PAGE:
"He honestly did not think there was anything wrong," Kennedy said. "He told me that almost all grade seven were doing it."
And soon he realized that the trend had reached many other children in his orbit: Kennedy, who owns a dance studio in northern California, discovered that most of his dancers had tried to vape. He learned that children vaping at school, taking puffs in their shirts and, in some cases, reloading their e-cigarettes into their teacher's computer, he said.
In the meantime, many parents seemed to forget.
Health experts say parents whose children are vaping often do not know what to do or where to turn for help.
While federal authorities are discussing how to regulate e-cigarettes on a large scale and while the Altria tobacco company invests billions in the Juul electronic cigarette maker, parents are scrambling home to deal with nicotine addiction or to prevent to their children to be attached to something that is omnipresent in many schools. Some are approaching addiction rehabilitation programs in hopes of weaning their children from these products.
"It's all about social media," said Kennedy, and popular with the most famous athletes in his community.
As a mother, Kennedy said, she understands the role peer pressure can play with fashions like electronic cigarettes. And as an athlete's mother ̵
1; Ryder is an avid soccer and basketball player – Kennedy said he knew he had to do something. So he asked a local company to print some shirts with a clear message: "The athletes do not make the vape". He did not know it would happen.
Ryder called his mother the first day he brought his shirt to school, saying some of his friends wanted theirs. Kennedy also shared the photos of the shirt on Facebook and received requests from people in Los Angeles, Sacramento and Canada who wanted the positive message. He also invited local athletes to a photo shoot and posted the results on social media – and they actually showed up on Sunday morning, to his surprise.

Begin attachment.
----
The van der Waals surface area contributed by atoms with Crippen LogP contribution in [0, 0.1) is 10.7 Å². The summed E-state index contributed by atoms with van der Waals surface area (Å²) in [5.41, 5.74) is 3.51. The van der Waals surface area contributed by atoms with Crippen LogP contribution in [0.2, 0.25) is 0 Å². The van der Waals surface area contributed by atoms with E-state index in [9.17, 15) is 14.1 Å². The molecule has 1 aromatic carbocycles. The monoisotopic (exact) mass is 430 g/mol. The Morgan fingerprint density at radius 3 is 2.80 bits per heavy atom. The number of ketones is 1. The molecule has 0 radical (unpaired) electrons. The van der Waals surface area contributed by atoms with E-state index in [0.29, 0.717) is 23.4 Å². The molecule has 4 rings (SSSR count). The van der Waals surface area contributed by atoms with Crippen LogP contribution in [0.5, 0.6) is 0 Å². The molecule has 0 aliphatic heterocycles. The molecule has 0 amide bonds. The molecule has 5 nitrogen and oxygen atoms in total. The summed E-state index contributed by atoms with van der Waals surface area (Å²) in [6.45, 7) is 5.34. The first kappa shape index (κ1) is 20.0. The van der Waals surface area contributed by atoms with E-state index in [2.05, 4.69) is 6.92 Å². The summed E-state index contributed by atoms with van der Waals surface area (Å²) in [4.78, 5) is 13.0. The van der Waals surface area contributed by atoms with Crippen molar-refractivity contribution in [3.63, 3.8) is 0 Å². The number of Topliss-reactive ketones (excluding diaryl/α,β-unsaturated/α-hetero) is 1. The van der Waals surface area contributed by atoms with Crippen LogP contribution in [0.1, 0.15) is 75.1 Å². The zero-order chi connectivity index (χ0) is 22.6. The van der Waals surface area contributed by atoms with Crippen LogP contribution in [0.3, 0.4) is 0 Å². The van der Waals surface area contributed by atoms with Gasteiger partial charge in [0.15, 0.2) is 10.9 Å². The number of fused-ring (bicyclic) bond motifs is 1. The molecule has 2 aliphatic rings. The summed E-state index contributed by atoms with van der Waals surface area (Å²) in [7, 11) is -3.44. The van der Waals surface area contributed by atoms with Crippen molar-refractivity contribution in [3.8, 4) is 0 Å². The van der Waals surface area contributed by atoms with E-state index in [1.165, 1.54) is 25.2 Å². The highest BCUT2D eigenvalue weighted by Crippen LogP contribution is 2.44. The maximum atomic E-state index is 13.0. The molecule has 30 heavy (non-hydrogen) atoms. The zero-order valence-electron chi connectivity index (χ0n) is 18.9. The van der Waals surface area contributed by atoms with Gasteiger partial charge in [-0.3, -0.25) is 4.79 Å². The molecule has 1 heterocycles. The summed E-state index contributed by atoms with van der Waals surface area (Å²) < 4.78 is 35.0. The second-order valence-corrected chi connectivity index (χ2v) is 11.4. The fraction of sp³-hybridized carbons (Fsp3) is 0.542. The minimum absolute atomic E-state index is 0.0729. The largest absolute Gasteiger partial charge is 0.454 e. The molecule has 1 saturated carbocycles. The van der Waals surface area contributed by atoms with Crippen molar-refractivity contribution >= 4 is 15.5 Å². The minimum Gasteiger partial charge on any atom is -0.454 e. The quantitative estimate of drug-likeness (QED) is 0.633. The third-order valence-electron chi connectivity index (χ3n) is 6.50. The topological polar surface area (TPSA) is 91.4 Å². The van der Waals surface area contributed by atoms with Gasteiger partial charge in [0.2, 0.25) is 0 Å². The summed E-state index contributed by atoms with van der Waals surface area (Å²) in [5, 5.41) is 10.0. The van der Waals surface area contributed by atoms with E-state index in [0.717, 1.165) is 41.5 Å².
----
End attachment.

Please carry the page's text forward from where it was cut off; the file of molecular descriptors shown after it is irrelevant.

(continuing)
"The children's response was the thing that shocked me," Kennedy said.
Ben over 500 t-shirts were printed, he said; most were donated in cooperation with Ryder's middle school and Kennedy's ball company, and others continue to be sold at cost. Kennedy said that his goal is to share a positive message and raise awareness among children and parents.
"It may be frightening for some parents [and] to be anxious for parents to realize that their children are vaping," said Pat Aussem, an addictive counselor with the parent coaching program at the no-partnership. profit for children without drugs.
Aussem first tells his parents overwhelmed, "take a deep breath."
An important conversation
"The first thing parents can do is educate yourself," said Meredith Berkman, who co-founded Parents electronic cigarettes last year. Against Vaping when he realized that fashion was hitting close to home – literally.
"I kept hearing the window open," said Berkman, a mother of four in New York. "I realized this was happening at my house."